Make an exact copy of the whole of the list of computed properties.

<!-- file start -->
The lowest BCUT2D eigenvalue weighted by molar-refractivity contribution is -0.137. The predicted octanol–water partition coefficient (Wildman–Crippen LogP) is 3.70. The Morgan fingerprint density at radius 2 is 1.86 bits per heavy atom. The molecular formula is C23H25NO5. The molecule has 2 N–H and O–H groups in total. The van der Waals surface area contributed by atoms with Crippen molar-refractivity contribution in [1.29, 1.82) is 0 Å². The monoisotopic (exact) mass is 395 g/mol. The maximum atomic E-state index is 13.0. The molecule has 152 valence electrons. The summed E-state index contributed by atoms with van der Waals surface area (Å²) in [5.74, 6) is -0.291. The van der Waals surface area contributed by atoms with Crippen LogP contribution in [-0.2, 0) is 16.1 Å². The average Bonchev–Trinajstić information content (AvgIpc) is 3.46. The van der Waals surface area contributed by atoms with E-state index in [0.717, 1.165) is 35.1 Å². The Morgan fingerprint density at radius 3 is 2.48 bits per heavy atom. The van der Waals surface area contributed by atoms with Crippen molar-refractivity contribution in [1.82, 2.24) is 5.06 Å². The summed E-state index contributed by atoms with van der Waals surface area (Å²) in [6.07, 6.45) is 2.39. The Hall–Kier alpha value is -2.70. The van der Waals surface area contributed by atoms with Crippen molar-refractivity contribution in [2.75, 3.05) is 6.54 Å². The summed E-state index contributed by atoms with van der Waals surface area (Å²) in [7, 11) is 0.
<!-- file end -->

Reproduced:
The lowest BCUT2D eigenvalue weighted by molar-refractivity contribution is -0.137. The predicted octanol–water partition coefficient (Wildman–Crippen LogP) is 3.70. The Morgan fingerprint density at radius 2 is 1.86 bits per heavy atom. The molecular formula is C23H25NO5. The molecule has 2 N–H and O–H groups in total. The van der Waals surface area contributed by atoms with Crippen molar-refractivity contribution in [1.29, 1.82) is 0 Å². The monoisotopic (exact) mass is 395 g/mol. The maximum atomic E-state index is 13.0. The molecule has 152 valence electrons. The summed E-state index contributed by atoms with van der Waals surface area (Å²) in [5.74, 6) is -0.291. The van der Waals surface area contributed by atoms with Crippen LogP contribution in [-0.2, 0) is 16.1 Å². The average Bonchev–Trinajstić information content (AvgIpc) is 3.46. The van der Waals surface area contributed by atoms with E-state index in [0.717, 1.165) is 35.1 Å². The Morgan fingerprint density at radius 3 is 2.48 bits per heavy atom. The van der Waals surface area contributed by atoms with Crippen molar-refractivity contribution in [1.82, 2.24) is 5.06 Å². The summed E-state index contributed by atoms with van der Waals surface area (Å²) in [6.07, 6.45) is 2.39. The Hall–Kier alpha value is -2.70. The van der Waals surface area contributed by atoms with Crippen molar-refractivity contribution in [2.75, 3.05) is 6.54 Å². The summed E-state index contributed by atoms with van der Waals surface area (Å²) in [7, 11) is 0.